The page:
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I was going to call this post Short and Sweet, but the title is not quite right for these three novels. Sweet implies a bit of passivity and isn’t often a trait I like in my fiction. Instead, each of these small books belied their size with the force of their stories. Because they’re such quick reads they make a perfect palate cleanser after all the richness of Thanksgiving. They’ll clear your mind and leave you ready for anything you want to read before the end of the year.
Recently I reviewed The Liar, a novel where I felt the author was treading on territory that undermined the serious reality of the subject. This is Pleasure does the same thing, but, whether it’s author Mary Gaitskill’s writing or her handling of the subject, I was not put off. The novel is about Quinn, a well-known figure in the publishing world—a editor who had found and nurtured talent throughout the years. His personal style is overly dramatic and what we used to call “touchy-feely”, but which is now synonymous with unwanted physical contact.
With #MeToo at the forefront of our consciousness, This is Pleasure is uncomfortable reading. Unlike The Liar, I appreciated the off-balance feeling I had while reading it. Gaitskill in no way diminishes Quinn’s actions, but she presents them as one part of the whole man. She also gives a voice to Margot, one of his closest friends, a woman who knew firsthand of his idiosyncrasies. How she reconciles her perception of the man against the now very public outcry against him. This is not apologist fiction, just a quick, interesting venture into the new world of professional mores between the sexes.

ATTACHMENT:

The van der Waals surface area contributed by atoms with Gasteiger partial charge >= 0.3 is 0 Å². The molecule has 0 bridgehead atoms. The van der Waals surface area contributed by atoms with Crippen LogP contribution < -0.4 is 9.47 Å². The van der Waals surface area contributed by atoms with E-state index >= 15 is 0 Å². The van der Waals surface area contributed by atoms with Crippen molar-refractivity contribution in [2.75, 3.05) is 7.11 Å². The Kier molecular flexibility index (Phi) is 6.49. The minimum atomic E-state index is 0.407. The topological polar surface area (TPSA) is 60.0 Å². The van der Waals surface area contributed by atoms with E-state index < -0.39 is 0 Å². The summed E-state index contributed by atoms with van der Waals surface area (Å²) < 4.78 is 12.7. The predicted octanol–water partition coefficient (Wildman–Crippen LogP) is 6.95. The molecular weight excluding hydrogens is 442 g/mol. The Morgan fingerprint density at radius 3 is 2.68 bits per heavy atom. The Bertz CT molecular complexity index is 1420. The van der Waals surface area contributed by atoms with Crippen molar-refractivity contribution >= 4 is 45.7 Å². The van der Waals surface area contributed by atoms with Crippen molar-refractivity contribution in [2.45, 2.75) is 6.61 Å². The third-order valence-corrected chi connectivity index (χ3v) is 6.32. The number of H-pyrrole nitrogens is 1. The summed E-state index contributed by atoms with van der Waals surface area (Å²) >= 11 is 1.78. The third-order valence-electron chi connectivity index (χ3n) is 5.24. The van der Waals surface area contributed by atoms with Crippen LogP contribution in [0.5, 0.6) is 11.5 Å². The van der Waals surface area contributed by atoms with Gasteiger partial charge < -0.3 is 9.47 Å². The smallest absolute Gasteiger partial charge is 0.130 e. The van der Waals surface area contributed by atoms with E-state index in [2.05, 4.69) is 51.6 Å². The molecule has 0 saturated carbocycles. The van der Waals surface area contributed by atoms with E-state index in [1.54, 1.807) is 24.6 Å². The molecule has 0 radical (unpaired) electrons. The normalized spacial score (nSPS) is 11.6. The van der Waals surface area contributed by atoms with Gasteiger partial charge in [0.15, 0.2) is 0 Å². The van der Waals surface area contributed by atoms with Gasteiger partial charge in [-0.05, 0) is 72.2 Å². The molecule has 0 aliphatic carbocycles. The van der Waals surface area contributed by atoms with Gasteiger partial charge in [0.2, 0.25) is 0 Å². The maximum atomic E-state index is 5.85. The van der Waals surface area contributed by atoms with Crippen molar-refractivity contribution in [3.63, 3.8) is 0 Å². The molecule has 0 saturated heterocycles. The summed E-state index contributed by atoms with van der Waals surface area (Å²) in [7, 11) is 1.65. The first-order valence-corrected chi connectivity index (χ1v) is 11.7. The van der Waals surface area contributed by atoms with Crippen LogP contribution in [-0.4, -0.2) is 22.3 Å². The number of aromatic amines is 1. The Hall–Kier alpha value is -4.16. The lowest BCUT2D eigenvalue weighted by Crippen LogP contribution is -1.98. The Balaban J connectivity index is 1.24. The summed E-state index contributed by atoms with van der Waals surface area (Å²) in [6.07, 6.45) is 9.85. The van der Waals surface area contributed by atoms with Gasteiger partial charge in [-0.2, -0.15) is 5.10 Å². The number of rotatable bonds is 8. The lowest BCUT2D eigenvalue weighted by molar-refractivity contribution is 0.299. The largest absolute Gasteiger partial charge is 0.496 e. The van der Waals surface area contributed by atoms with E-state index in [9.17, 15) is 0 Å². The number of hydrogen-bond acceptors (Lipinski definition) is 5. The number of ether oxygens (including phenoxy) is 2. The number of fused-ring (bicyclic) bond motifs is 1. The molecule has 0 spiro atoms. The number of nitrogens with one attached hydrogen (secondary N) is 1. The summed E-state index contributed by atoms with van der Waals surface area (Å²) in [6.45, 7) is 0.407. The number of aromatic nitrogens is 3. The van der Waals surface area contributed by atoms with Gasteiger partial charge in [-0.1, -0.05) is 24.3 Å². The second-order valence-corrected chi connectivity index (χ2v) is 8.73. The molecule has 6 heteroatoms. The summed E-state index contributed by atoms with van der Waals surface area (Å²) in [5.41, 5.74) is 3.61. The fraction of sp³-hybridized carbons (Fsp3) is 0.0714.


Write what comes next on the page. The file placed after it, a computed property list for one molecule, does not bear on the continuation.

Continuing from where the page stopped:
It Would Be Night in Caracas is a dark, dark novel about one woman’s life in Caracas, Venezuela, as the city succumbs to the political and military upheaval of the 1980s. Adelaida has just buried her mother, a task that meant taking her life in her hands to get to the cemetery and back. Every structure in the city has collapsed—financial, legal, law enforcement. There is almost no way to tell between government forces and the revolutionaries. Both will either kidnap and torture you or kill you outright. When a group of looters take over her apartment and kick her out, she turns to a neighbor for help.
If Karina Borgo’s goal was to drive home the unrelenting terror and unremitting chaos of dictatorships run amok then she succeeds. It Would be Night in Caracas needs to be a small book because 300 pages of Adelaida’s life would be unbearable. The tension and surreal aspects of a government overthrow and its impact on the average citizen punch hard. Not easy reading, but as a cosseted American I definitely got a feel of what desperation might drive a normal person to do.
Airplane travel is not something most of us think of when we think of creative writing. David Szalay changed that for me in his slender novel, Turbulence. He begins by naming his chapters with the three letter airport codes—the first being where the flight originated the second, its destination. Within each of these bittersweet chapters are small slices of life.
Sazlay not only links airports, he does the same with his characters. On a flight with excessive turbulence a woman talks to the man next to her. That man arrives home to find his driver awaits him with news he won’t share. A man in a taxi near the first man’s house worries about being late for his flight. And on it goes. The connections may be brief, but they’re deep, encompassing every aspect of the human condition—health, relationships, culture, economics, death.
Despite spanning the globe, the novel begins and ends not only in the same airport, but with the same family. Turbulence is elegant in its simplicity and illustrates that distances pale in significance against the links that unite us. We are all closer than we think.
Have you read any small books this year that you’d recommend? Please share in the comments!